Marijuana.Ca offers Canadians helpful and reliable information and resources about marijuana, its therapeutic potential to treat a variety of conditions, research studies, access and general guidance about the Access to Cannabis for Medical Purposes (ACMPR) system in Canada.

The marijuana plant has been used for thousands of years to treat various ailments in ancient China, India and Greece. More recently, there has been a torrent of interest in this complex plant that has garnered the attention of researchers, health practitioners and patients across North America and internationally.

On August 11, 2016, Health Canada announced the new Access to Cannabis for Medical Purposes Regulations (ACMPR).

The ACMPR came into force on August 24, 2016. These regulations replace the Marihuana for Medical Purposes Regulations (MMPR) as of August 24, 2016, and are being implemented as a result of the Federal Court ruling in the case of Allard v. Canada. The ACMPR allow for reasonable access to cannabis for medical purposes for Canadians who have been authorized to use cannabis for medical purposes by their health care practitioner.

Medical Conditions

Your health care practitioner may have authorized the use of cannabis (marihuana, marijuana) for the relief of one or more of the following symptoms associated with a variety of disorders which have not responded to conventional medical treatments. These symptoms (or conditions) may include: severe refractory nausea and vomiting associated with cancer chemotherapy; loss of appetite and body weight in cancer patients and patients with HIV/AIDS; pain and muscle spasms associated with multiple sclerosis; chronic non-cancer pain (mainly neuropathic); severe refractory cancer-associated pain; insomnia and depressed mood associated with chronic diseases (HIV/AIDS, chronic non-cancer pain); and symptoms encountered in the palliative/end-of-life care setting. This is not an exhaustive list of symptoms or conditions for which cannabis may be authorized for use by your health care practitioner.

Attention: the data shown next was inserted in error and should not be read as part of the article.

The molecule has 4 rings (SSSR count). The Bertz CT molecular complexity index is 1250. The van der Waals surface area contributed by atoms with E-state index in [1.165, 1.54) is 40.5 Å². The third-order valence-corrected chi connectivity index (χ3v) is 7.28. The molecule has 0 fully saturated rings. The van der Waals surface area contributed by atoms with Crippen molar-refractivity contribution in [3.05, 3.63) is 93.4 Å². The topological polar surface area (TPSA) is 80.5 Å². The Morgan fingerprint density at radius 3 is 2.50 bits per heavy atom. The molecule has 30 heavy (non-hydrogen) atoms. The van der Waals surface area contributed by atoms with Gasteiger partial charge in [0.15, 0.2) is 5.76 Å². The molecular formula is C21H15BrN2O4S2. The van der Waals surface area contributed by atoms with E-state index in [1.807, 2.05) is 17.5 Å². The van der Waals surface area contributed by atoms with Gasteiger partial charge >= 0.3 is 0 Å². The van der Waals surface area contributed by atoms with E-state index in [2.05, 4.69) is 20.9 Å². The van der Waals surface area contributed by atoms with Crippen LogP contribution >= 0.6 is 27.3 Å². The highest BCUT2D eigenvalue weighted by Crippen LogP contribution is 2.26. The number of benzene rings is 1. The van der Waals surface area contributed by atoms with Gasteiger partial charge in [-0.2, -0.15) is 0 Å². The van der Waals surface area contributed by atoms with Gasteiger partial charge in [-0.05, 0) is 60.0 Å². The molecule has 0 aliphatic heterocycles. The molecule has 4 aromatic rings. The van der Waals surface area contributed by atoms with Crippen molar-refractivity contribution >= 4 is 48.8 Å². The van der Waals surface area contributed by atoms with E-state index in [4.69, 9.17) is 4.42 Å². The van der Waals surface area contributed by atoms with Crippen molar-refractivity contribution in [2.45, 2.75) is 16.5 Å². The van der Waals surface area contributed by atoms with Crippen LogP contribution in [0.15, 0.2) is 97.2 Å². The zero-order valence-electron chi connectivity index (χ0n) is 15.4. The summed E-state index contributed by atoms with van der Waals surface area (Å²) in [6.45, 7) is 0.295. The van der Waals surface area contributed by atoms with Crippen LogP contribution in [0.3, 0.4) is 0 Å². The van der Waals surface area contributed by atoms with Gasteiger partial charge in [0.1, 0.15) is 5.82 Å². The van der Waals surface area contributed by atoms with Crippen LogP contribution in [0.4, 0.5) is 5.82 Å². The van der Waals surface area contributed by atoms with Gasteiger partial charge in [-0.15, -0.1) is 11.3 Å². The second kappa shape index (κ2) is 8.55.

~ Health Canada

Treatment decisions are best made in consultation with your health care practitioner. Under the ACMPR, an authorized health care practitioner includes physicians in all provinces and territories, and nurse practitioners in provinces and territories where supporting cannabis for medical purposes is permitted under their scope of practice.




Disclaimer: The material on this website is provided for educational and informational purposes only, and is not intended to be a substitute for a health care provider's consultation. Please consult your own appropriate health care provider about the applicability of any opinions or recommendations with respect to your own symptoms or medical conditions. The information herein does not constitute health, legal or technical advice.

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